All pathogens identified in our study showed the highest prevalence among children younger than 2 years of age. Faecal-oral contact, ingestion of contaminated water or food and person-to-person contact, the most common modes of transmission, may be the cause, as most of our patients live in rural and urban areas of Qena and Aswan. Additionally, the decreased prevalence of viral gastroenteritis in older children may be due to developed immunity against these viruses causing diarrhoea; the difference may also be due to the behaviour of older children. Norovirus G2 was detected in 50% of the age group less than 1 year, 38.5% of the age group between 13 and 16 months and 11.5% of the age group between 37 and 60 months. This is similar to the distribution in Egypt according to Zaghloul et al., 2013, who reported 35.8% of children infected with norovirus younger than 1 year of age, 38.2% from 1 to 3 years and 13.6% from 3 to 5 years in outpatient clinics at Ain Shams University of Egypt [23]. Additionally, a study in Delhi performed by Gupta et al., 2018, showed that most norovirus-infected children were younger than 1 year old [34]. In our study, 66.7% of rotavirus-infected children were less than 1 year old, 25% were between 13 and 16 months old, and 8.3% were between 37 and 60 months old. Our finding is in accordance with Gupta et al., 2018, in Delhi and Ferreira et al., 2012, in southern Brazil, who showed that most children infected with rotavirus were younger than 2 years old [34, 35]. Fifty percent of astrovirus-infected patients in this study were younger than 1 year old, 25% were between 13 and 16 months old, and 25% were between 37 and 60 months old. This finding was similar to a study in Iran by Maham et al., 2013, who reported that most astrovirus-infected patients were younger than 2 years old [31]. A total of 66.7% of children in our study were infected by adenovirus in the age group less than 1 year, and 33.3% of them were in the group between 13 and 16 months. This finding is in agreement with Filho et al., 2007, who detected 79% of adenovirus-infected cases in children less than 2 years of age [36].

The prevalence of all detected viruses was higher in summer (May to October) than in winter, which is in agreement with other Egyptian studies that found that norovirus, rotavirus, astrovirus and adenovirus were present in 26.5%, 19%, 11.7% and 47% of cases as a single pathogen or co-pathogen, respectively, with seasonal distribution from May to October [37]. In our study, the prevalence of norovirus G2 in warm weather was 57.7% compared to 42.3% in cold weather. Similarly, in Indonesia [38], Thailand [33] and Morocco, norovirus G2 had a peak in summer months [39].

In our study, positive cases of rotavirus were 66.7% in warm weather compared to 33.3% in cold weather. These findings are in agreement with Zagazig University hospitals in Egypt [40]. Although two other studies in Egypt showed that there was no seasonal variation for rotavirus infection, the first study was performed on children in rural areas [41], while the children in the second study were from the Nile River Delta and showed that the peak of rotavirus causing diarrhoea was in late summer and early winter [42]. This difference may be explained by the seasonal nature of rotavirus infections being not universal: in developed countries, the peak season of viral infection is winter in a temperate climate; in developing countries with tropical and subtropical weather, rotavirus is present throughout the year [43].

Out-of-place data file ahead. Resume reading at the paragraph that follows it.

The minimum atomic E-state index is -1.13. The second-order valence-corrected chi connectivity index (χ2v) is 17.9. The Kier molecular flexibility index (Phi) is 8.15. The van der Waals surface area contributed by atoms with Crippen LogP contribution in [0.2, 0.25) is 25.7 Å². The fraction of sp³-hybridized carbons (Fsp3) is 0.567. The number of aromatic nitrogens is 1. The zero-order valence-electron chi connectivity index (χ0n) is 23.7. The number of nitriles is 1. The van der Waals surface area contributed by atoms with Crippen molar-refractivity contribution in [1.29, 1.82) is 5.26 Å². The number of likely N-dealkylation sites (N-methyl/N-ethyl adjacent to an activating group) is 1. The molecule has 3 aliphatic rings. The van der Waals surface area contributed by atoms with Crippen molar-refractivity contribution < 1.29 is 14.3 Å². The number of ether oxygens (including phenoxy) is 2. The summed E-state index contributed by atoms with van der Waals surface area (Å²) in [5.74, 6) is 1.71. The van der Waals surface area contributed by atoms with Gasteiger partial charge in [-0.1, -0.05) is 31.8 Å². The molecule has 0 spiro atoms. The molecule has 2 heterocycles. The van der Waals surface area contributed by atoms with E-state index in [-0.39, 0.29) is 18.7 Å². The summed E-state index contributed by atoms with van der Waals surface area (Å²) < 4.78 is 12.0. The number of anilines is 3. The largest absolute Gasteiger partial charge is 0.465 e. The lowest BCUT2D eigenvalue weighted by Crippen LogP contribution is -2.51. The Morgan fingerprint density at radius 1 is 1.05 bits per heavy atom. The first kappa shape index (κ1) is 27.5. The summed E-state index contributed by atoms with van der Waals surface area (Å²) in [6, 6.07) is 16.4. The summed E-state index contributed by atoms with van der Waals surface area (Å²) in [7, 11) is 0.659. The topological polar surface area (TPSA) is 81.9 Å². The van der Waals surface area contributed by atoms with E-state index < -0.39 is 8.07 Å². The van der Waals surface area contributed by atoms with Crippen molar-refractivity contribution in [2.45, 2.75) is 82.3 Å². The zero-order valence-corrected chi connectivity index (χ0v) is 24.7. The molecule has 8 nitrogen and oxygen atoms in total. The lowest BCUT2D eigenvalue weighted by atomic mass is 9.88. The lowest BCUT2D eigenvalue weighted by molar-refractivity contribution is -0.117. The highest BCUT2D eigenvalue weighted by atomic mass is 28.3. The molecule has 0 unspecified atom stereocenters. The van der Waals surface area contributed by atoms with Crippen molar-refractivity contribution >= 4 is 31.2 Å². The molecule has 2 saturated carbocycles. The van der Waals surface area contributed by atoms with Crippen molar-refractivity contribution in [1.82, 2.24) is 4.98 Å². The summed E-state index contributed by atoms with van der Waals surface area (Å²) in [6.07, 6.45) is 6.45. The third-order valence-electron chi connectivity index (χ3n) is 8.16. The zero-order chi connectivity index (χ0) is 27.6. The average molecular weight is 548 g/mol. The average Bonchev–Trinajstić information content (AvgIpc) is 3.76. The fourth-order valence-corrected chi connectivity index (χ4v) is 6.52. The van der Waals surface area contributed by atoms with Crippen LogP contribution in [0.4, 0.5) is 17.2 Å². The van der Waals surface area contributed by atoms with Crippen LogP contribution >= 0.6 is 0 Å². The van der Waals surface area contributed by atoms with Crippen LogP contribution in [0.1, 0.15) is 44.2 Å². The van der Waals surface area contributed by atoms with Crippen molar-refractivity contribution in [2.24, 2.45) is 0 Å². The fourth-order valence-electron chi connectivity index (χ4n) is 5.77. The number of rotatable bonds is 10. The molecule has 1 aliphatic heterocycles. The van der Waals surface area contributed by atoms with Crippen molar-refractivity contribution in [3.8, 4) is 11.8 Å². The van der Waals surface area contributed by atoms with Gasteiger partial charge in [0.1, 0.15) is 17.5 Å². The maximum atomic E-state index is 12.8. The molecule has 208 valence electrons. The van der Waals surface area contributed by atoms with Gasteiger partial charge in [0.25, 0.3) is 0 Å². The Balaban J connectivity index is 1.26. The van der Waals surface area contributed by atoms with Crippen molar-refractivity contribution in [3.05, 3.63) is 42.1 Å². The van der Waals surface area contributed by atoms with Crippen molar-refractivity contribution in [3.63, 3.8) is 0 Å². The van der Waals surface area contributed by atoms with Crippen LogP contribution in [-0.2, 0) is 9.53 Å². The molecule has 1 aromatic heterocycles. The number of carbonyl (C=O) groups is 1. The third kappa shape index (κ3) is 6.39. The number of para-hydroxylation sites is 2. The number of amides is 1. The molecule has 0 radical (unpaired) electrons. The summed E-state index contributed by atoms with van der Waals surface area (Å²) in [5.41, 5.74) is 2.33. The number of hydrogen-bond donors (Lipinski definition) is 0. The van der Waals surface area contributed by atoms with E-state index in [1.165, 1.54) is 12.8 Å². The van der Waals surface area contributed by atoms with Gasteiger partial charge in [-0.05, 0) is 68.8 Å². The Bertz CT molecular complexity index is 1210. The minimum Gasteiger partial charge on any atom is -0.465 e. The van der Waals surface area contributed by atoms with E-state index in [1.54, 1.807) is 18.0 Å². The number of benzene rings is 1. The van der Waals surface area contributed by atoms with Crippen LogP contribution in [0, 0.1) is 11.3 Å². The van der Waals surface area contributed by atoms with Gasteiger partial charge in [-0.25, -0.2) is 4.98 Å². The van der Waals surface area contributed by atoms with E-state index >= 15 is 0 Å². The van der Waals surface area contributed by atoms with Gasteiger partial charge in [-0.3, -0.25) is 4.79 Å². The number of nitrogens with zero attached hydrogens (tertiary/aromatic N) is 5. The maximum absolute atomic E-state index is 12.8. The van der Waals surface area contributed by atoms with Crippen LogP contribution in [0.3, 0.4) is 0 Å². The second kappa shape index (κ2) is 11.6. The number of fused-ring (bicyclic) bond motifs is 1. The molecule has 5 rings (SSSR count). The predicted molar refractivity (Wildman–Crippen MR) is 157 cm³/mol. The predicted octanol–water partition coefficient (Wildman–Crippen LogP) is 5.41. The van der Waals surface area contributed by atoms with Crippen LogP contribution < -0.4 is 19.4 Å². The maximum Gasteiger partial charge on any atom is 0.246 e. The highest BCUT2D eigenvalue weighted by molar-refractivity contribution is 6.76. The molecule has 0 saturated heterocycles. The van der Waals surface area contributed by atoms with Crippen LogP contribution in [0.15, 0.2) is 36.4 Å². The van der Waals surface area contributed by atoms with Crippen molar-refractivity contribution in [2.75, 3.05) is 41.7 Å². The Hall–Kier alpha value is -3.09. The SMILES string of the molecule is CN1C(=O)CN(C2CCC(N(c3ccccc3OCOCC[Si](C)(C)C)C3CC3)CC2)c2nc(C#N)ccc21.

In our study, all positive cases of adenovirus were reported in summer weather. Modarres et al., 2006, documented that in most parts of the world, adenovirus is present throughout the year [44], regarding astrovirus, most positive cases were reported in warm weather, which is in agreement with El-Mohammady et al., 2012, who detected astrovirus mainly in warm weather y[37].


Our study revealed that multiplex PCR permits the detection of multiple viral targets in only one reaction. This makes the assay easier to perform compared to existing testing methodologies (RT-PCR and EM). Additionally, most viruses in this study were detected in summer, and the highest prevalence was in the age group less than 1 year. Norovirus G2 and rotavirus were the most frequent agents and the most common coinfections responsible for gastroenteritis in children.

Availability of data and materials

Not applicable.



Base pair


Complementary deoxyribonucleic acid


Diethyl polycarbonate


Deoxyribonucleic acid


Deoxynucleotide triphosphates


Dual-priming oligonucleotide


Enzyme-linked immunoassay


Electron microscope


Immunochromatographic technique


Middle East North Africa


National Research Centre


Phosphate-buffered saline


Reverse transcription polymerase chain reaction


Standard deviation


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The authors sincerely thank National Research Centre for funding this work and Primary Health Care Centers in Alkalaheen, primary care centre in Qena and Alkhatara primary care centre in Aswan at Upper Egypt for providing data and samples of patients


This work was funded by the National Research Centre.

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GH, AE, EM, AE and SM designed the study and edited the manuscript. AA collected the samples and shared in the analysis of data. AA helped in collection of samples and availability of patients’ data. HE wrote, revised and submitted the manuscript. All authors have approved the submitted version of this article.

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Correspondence to Eman Awadallah.

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Othma, A.A.S., Gomaa, H.E.E., El Anany, M.G. et al. Use of multiplex PCR in diagnosis of childhood acute viral diarrhoea caused by rotavirus, norovirus, astrovirus and adenovirus in Upper Egypt. Egypt J Med Hum Genet 23, 40 (2022).